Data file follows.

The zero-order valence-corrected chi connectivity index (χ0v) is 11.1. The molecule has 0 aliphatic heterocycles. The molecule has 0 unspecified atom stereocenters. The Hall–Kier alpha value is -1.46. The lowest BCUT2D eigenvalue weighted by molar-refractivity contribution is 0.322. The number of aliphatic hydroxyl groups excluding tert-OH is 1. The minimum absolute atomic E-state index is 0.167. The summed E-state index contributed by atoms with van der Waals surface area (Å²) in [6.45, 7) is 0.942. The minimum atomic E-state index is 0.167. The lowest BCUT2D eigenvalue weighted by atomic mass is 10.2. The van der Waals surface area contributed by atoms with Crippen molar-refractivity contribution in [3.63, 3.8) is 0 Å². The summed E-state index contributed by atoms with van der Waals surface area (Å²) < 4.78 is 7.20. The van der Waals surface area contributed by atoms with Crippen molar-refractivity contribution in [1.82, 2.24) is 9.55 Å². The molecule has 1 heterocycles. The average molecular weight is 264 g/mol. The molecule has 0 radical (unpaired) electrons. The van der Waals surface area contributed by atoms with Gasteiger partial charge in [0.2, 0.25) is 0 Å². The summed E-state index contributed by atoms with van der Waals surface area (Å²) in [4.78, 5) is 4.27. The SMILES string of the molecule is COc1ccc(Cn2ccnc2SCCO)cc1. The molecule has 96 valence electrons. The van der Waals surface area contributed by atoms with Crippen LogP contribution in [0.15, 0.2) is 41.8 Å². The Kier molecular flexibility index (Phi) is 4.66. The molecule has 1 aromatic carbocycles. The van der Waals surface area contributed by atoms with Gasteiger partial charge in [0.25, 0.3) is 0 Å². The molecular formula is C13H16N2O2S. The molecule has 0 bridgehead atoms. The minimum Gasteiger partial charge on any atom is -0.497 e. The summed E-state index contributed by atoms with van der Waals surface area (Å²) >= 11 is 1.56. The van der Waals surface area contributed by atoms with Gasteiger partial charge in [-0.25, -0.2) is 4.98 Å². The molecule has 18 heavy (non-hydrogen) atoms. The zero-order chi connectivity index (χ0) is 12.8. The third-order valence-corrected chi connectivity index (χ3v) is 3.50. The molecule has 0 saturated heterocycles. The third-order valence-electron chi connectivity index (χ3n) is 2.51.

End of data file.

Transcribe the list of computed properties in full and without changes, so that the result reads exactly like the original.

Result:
The zero-order valence-corrected chi connectivity index (χ0v) is 11.1. The molecule has 0 aliphatic heterocycles. The molecule has 0 unspecified atom stereocenters. The Hall–Kier alpha value is -1.46. The lowest BCUT2D eigenvalue weighted by molar-refractivity contribution is 0.322. The number of aliphatic hydroxyl groups excluding tert-OH is 1. The minimum absolute atomic E-state index is 0.167. The summed E-state index contributed by atoms with van der Waals surface area (Å²) in [6.45, 7) is 0.942. The minimum atomic E-state index is 0.167. The lowest BCUT2D eigenvalue weighted by atomic mass is 10.2. The van der Waals surface area contributed by atoms with Crippen molar-refractivity contribution in [3.63, 3.8) is 0 Å². The summed E-state index contributed by atoms with van der Waals surface area (Å²) < 4.78 is 7.20. The van der Waals surface area contributed by atoms with Crippen molar-refractivity contribution in [1.82, 2.24) is 9.55 Å². The molecule has 1 heterocycles. The average molecular weight is 264 g/mol. The molecule has 0 radical (unpaired) electrons. The van der Waals surface area contributed by atoms with Gasteiger partial charge in [0.2, 0.25) is 0 Å². The summed E-state index contributed by atoms with van der Waals surface area (Å²) in [4.78, 5) is 4.27. The SMILES string of the molecule is COc1ccc(Cn2ccnc2SCCO)cc1. The molecule has 96 valence electrons. The van der Waals surface area contributed by atoms with Crippen LogP contribution in [0.15, 0.2) is 41.8 Å². The Kier molecular flexibility index (Phi) is 4.66. The molecule has 1 aromatic carbocycles. The van der Waals surface area contributed by atoms with Gasteiger partial charge in [0.25, 0.3) is 0 Å². The molecular formula is C13H16N2O2S. The molecule has 0 bridgehead atoms. The minimum Gasteiger partial charge on any atom is -0.497 e. The summed E-state index contributed by atoms with van der Waals surface area (Å²) >= 11 is 1.56. The van der Waals surface area contributed by atoms with Gasteiger partial charge in [-0.25, -0.2) is 4.98 Å². The molecule has 18 heavy (non-hydrogen) atoms. The zero-order chi connectivity index (χ0) is 12.8. The third-order valence-corrected chi connectivity index (χ3v) is 3.50. The molecule has 0 saturated heterocycles. The third-order valence-electron chi connectivity index (χ3n) is 2.51.